A Victorian Thriller in Three Acts
|Written by||Patrick Hamilton|
|Date premiered||5 December 1938|
|Place premiered||Richmond Theatre, Richmond, London|
|Setting||On Angel Street, in the Pimlico district of London, 1880|
Gaslight was written during an dark period in Hamilton's life. Six years prior to the play Hamilton was hit by a drunk driver and dragged through the streets of London, leaving him with a limp, a paralyzed arm, and a disfigured face. Two years later, Hamilton's mother committed suicide.
The play closed after six months and 141 performances, but it has endured through an impressive list of incarnations most notably Five Chelsea Lane (1941 American play), Angel Street (1944 American play), and Gaslight (1958 Australian television play). Angel Street was a hit in its Broadway premiere, and it remains one of the longest-running non-musicals in Broadway history, with 1,295 total performances.
The play was adapted to the big screen as two films, both entitled Gas Light—a 1940 British film, and a 1944 American film directed by Orson Welles, also known as The Murder in Thornton Square in the UK. The 1944 film received seven nominations at the 17th Academy Awards, including Best Picture, and won two, Best Actress (for Bergman) and Best Production Design. In 2019, the film was selected for preservation in the United States National Film Registry by the Library of Congress as being "culturally, historically, or aesthetically significant".
The play is set in fog-bound London in 1880, at the upper middle class home of Jack Manningham and his wife Bella. It is late afternoon, a time that Hamilton notes as the time "before the feeble dawn of gaslight and tea."
Bella is clearly on edge, and the stern reproaches of her overbearing husband (who flirts with the servants in front of his wife) make matters worse. What most perturbs Bella is Jack's unexplained disappearances from the house: he will not tell her where he is going, and this increases her anxiety. It becomes clear that Jack is intent on convincing Bella that she is going insane, even to the point of assuring her she is imagining that the gas light in the house is dimming.
The appearance of a police detective called Rough leads Bella to realise that Jack is responsible for her torment. Rough explains that the apartment above was once occupied by one Alice Barlow, a wealthy woman who was murdered for her jewels. The murderer was never found.
Jack goes to the flat each night to search for the jewels, and lighting the apartment's gas lights causes the lights to dim in the rest of the building. His footsteps in the supposedly empty apartment persuade Bella that she is "hearing things". Rough convinces Bella to assist him in exposing Jack as the murderer, which she does, but not before she takes revenge on Jack by pretending to help him escape. At the last minute she reminds him that, having gone insane, she is not accountable for her actions. The play closes with Jack being led away by the police.
Gas Light premiered on 5 December 1938 at the Richmond Theatre in Richmond, London. It transferred to the Apollo Theatre on 1 January 1939, and to the Savoy Theatre on 22 May 1939. The cast featured Dennis Arundell (Mr. Manningham), Milton Rosmer (Mr. Rough), Gwen Ffrangcon-Davies (Mrs. Manningham), Beatrice Rowe (Elizabeth) and Elizabeth Inglis (Nancy). The production closed 10 June 1939, after a total of 141 performances.
In the spring of 1941, Vincent Price and his wife, actress Edith Barrett, saw Gas Light performed in Los Angeles as a three-hander titled Five Chelsea Lane. They were impressed by the play and set about securing the rights for a Broadway production of their own. By fall, they had found a producer to underwrite the project, but Barrett abruptly withdrew to remain in Hollywood and work in films. In November 1941, Price returned to work on the New York stage. Judith Evelyn, the Canadian actress who played the role of Mrs. Manningham in Los Angeles, joined the Broadway production. The name of the play changed to Angel Street.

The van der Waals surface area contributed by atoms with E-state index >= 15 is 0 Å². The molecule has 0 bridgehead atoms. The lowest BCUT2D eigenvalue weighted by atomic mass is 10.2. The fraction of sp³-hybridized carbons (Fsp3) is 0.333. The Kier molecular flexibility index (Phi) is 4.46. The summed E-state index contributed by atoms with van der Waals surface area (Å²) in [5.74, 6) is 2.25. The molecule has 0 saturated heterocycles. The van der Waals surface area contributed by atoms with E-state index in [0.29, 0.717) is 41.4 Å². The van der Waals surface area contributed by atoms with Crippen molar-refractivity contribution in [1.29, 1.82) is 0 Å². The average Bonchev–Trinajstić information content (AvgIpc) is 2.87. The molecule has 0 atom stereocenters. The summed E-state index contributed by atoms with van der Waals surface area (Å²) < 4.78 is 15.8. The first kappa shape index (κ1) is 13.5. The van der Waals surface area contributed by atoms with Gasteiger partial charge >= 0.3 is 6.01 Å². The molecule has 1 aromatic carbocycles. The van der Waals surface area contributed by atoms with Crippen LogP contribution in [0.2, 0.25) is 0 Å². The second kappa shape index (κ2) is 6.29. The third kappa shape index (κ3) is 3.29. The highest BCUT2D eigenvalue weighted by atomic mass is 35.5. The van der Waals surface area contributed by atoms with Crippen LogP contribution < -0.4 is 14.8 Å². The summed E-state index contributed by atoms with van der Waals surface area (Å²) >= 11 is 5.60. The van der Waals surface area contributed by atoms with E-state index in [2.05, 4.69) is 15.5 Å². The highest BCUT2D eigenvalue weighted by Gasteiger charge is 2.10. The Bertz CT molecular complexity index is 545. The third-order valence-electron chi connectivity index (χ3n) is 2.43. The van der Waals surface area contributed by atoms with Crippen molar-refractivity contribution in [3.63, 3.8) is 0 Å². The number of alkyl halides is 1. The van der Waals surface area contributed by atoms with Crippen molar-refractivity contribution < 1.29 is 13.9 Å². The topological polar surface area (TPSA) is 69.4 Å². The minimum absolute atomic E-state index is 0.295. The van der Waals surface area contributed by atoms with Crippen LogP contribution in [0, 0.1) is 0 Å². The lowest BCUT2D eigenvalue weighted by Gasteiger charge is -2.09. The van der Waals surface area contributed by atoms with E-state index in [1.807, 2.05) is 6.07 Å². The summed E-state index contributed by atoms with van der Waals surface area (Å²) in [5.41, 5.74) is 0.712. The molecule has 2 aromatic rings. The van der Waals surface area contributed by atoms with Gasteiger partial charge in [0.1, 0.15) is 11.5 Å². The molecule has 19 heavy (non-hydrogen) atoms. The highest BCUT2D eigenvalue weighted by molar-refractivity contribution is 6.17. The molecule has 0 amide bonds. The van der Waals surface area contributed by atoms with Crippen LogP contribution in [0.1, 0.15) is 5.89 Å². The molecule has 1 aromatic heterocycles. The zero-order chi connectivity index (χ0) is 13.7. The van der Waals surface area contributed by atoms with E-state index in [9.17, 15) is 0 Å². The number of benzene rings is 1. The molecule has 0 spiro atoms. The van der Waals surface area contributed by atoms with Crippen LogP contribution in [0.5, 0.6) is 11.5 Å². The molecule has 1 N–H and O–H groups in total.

Angel Street premiered on Broadway at the John Golden Theatre on 5 December 1941, produced and directed by Shepard Traube. The cast featured Leo G. Carroll (Rough), Florence Edney (Elizabeth), Elizabeth Eustis (Nancy), Judith Evelyn (Mrs. Manningham) and Vincent Price (Mr. Manningham). Price left the play after a year, when his working relationship with Evelyn deteriorated into what she later described as "violent dislike". In December 1942, John Emery assumed the role of Mr. Manningham.
In a long profile headlined “The Triumph of Traube,“ published on 14 March 1943, The New York Times described some of the challenges faced by the production, including the untimely opening date, two days before Pearl Harbor: “On Dec. 5 the play opened, on Dec. 6 the rave reviews had sent a long line of pilgrims to the theatre box office, on Dec. 7 the play was forgotten under the impact of the Japanese attack. Angel Street wabbled momentarily then picked up its stride, which has hardly slackened since.” The play transferred to the Bijou Theatre on 2 October 1944, and closed on 30 December 1944, after 1,295 performances.
On 19 December 1941, The New York Times announced that Traube had cancelled a trip to the West Coast in order to form a touring company for Angel Street. The tour was to begin in Baltimore in February, with stops including Washington, D.C.; Pittsburgh, Pennsylvania; and Chicago, Illinois.
On Sunday, 15 March 1942, the touring company of Angel Street opened in Chicago to rave reviews. The New York Times reported an observation by Chicago critic Robert Pollak that "Not since Hellzapoppin had the crowd out front participated so heartily".
The play ran at New York City Center from 22 January 1948 to 1 February 1948 for 14 performances. Directed by Richard Barr, the cast featured José Ferrer (Mr. Manningham), Uta Hagen (Mrs. Manningham), Phyllis Hill (Nancy), Nan McFarland (Elizabeth), Ralph Roberts (Policeman), Victor Thorley (Policeman) and Richard Whorf (Rough).
On 19 August 1952, The New York Times announced that a new off-Broadway group, Hamilton-Bruder Productions (a partnership of Patrick Hamilton and Janet Bruders), was opening with a revival of Angel Street.
The play was revived on Broadway at the Lyceum Theatre, opening on 26 December 1975 and closing on 8 February 1976 after 52 performances and 4 previews. Also directed by Shepard Traube, the cast featured Michael Allinson (Mr. Manningham), Dina Merrill (Mrs. Manningham), Christine Andreas (Nancy), Bette Henritze (Elizabeth) and Robert E. Thompson (Rough).